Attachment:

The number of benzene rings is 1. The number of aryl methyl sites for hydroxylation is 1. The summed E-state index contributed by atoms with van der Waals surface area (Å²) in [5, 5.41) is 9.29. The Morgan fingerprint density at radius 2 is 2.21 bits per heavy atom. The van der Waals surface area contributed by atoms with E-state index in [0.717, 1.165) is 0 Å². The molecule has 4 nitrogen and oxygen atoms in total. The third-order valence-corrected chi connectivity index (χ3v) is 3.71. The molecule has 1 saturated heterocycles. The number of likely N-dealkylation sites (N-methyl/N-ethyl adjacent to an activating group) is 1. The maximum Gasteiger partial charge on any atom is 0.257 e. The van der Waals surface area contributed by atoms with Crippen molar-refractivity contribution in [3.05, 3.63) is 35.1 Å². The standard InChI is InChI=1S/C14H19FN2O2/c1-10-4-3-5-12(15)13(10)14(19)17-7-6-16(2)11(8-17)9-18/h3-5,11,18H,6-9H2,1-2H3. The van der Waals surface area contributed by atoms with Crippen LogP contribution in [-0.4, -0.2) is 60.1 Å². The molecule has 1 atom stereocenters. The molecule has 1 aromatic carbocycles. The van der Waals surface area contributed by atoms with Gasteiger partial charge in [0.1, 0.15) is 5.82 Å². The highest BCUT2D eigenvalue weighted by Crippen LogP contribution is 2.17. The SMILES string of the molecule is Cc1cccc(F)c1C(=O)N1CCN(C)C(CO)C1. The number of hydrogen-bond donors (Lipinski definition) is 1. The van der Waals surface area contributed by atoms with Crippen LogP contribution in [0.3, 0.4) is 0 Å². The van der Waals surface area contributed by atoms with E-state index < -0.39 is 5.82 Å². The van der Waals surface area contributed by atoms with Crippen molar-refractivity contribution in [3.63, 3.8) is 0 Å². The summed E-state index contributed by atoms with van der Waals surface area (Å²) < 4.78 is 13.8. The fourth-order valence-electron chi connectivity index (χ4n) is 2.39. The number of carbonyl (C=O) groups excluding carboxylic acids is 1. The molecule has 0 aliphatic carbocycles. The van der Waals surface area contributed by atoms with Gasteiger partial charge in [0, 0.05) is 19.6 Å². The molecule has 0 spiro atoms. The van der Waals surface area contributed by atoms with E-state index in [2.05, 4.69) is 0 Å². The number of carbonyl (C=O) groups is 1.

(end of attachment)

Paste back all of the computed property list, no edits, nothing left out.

The number of benzene rings is 1. The number of aryl methyl sites for hydroxylation is 1. The summed E-state index contributed by atoms with van der Waals surface area (Å²) in [5, 5.41) is 9.29. The Morgan fingerprint density at radius 2 is 2.21 bits per heavy atom. The van der Waals surface area contributed by atoms with E-state index in [0.717, 1.165) is 0 Å². The molecule has 4 nitrogen and oxygen atoms in total. The third-order valence-corrected chi connectivity index (χ3v) is 3.71. The molecule has 1 saturated heterocycles. The number of likely N-dealkylation sites (N-methyl/N-ethyl adjacent to an activating group) is 1. The maximum Gasteiger partial charge on any atom is 0.257 e. The van der Waals surface area contributed by atoms with Crippen molar-refractivity contribution in [3.05, 3.63) is 35.1 Å². The standard InChI is InChI=1S/C14H19FN2O2/c1-10-4-3-5-12(15)13(10)14(19)17-7-6-16(2)11(8-17)9-18/h3-5,11,18H,6-9H2,1-2H3. The van der Waals surface area contributed by atoms with Crippen LogP contribution in [-0.4, -0.2) is 60.1 Å². The molecule has 1 atom stereocenters. The molecule has 1 aromatic carbocycles. The van der Waals surface area contributed by atoms with Gasteiger partial charge in [0.1, 0.15) is 5.82 Å². The highest BCUT2D eigenvalue weighted by Crippen LogP contribution is 2.17. The SMILES string of the molecule is Cc1cccc(F)c1C(=O)N1CCN(C)C(CO)C1. The number of hydrogen-bond donors (Lipinski definition) is 1. The van der Waals surface area contributed by atoms with Crippen LogP contribution in [0.3, 0.4) is 0 Å². The van der Waals surface area contributed by atoms with E-state index < -0.39 is 5.82 Å². The van der Waals surface area contributed by atoms with Crippen molar-refractivity contribution in [3.63, 3.8) is 0 Å². The summed E-state index contributed by atoms with van der Waals surface area (Å²) < 4.78 is 13.8. The fourth-order valence-electron chi connectivity index (χ4n) is 2.39. The number of carbonyl (C=O) groups excluding carboxylic acids is 1. The molecule has 0 aliphatic carbocycles. The van der Waals surface area contributed by atoms with Gasteiger partial charge in [0, 0.05) is 19.6 Å². The molecule has 0 spiro atoms. The van der Waals surface area contributed by atoms with E-state index in [2.05, 4.69) is 0 Å². The number of carbonyl (C=O) groups is 1.